The Rule of Law is a very readable little book by Baron Bingham of Cornhill, who was Master of the Rolls, Lord Chief Justice of England and Wales and Senior Law Lord of the United Kingdom.
The cover of the book is quite sexy and also provocative in other ways. I like the crown drawn on the head of statue of Justice in gold colour. It makes me think of The Rule of Law as a bit of a joke and also as a very serious comment on injustice all of us have experienced.
Baron Bingham writes well and I appreciated his historical introduction to the concept of the rule of the law. The passages on Magna Carta show passion as Baron Bingham writes that Chapters 39 and 40 of Magna Carta have the power to make the blood race:
39. No free man shall be seized or imprisoned or stripped of his rights or possessions, or outlawed or exiled, or deprived of his standing in any other way, nor will we proceed with force against him, or send others to do so, except by the lawful judgment of his equals or by the law of the land.
40. To no one will we sell, to no one deny or delay right or justice.
Baron Bingham really appears to have the point that this should be inscribed on the stationary of Ministry of Justice and the Home Office until one considers such things as the fact that now people travel freely and there has to be some limit as to who can seek justice and for what in UK.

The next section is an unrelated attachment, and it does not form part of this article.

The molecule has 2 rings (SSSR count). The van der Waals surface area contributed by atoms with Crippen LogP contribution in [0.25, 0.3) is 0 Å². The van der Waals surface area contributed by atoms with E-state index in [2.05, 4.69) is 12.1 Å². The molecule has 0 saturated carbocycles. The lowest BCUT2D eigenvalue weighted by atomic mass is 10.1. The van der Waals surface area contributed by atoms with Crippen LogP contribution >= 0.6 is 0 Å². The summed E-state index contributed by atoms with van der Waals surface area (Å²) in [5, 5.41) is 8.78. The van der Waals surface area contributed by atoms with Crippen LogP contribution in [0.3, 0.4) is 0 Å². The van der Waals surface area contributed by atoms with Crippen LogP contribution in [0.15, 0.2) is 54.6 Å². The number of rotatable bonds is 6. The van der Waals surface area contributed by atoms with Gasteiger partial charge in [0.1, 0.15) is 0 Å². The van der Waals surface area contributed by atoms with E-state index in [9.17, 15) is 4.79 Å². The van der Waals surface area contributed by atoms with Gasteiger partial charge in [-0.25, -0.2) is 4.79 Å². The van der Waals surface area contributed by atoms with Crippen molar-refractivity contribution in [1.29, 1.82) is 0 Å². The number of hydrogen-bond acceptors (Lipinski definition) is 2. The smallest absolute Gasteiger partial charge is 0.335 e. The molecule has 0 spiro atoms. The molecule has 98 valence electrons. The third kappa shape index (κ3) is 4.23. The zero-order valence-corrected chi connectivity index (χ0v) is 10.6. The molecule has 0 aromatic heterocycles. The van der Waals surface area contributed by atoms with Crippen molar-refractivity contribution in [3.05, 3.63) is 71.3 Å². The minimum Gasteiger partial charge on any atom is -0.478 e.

Now, what about wars and the fact that UK is always at war somewhere? Baron Bingham states that war in Iraq is illegal and gives his reasons as to why this is the case. This issue is of interest to many people.
When I enrolled for a course in politics with a great title "Power and Dissent" I learned that, in fact, a country could wage a war for economical reasons only and that this is legal, but the exact circumstances were not outlined during my course. I guess the assumption is: only legally so... Everybody knows that Iraq has plenty of oil, but not many people know that having adequate oil supply is what determines the outcome of other wars as fuel is required for vehicles, tanks, airplanes etc. The fact that one country alone has been involved in at least 40 military actions in 25 years all over the world says something of its need for fuel and the need to control the supply in order to maintain its power. It is believed that one of the reasons why the Second World War was won is because Russians had their oil supply and Germans lacked sufficient supplies. Those who know the history of the oil wars would also know that many English people did die trying to get Russian oil too, in the past. This is not in Baron Bingham's book, of course. Today, the relationships are different between superpowers.
It is thought that English people originate from Saxons. The word Saxons originates from word sac which means quarrel. During old Persian Empire Saxons were regarded as lawless and quarrelsome lot. In Azerbaijan there is even a town called Sac. It is thought by some that this is where Saxons lived before their migration to Europe. The origin of world Saxon is not discussed in the book by Baron Bingham and I do not say writer should have done it. However, it is fascinating to me that people who have been regarded as lawless and quarrelsome for thousands of years have also been very successful materially, at least. It seems to show that one can get away with murders on a largish scale. Eventually, one remembers that law can be used occasionally when it suits, I guess.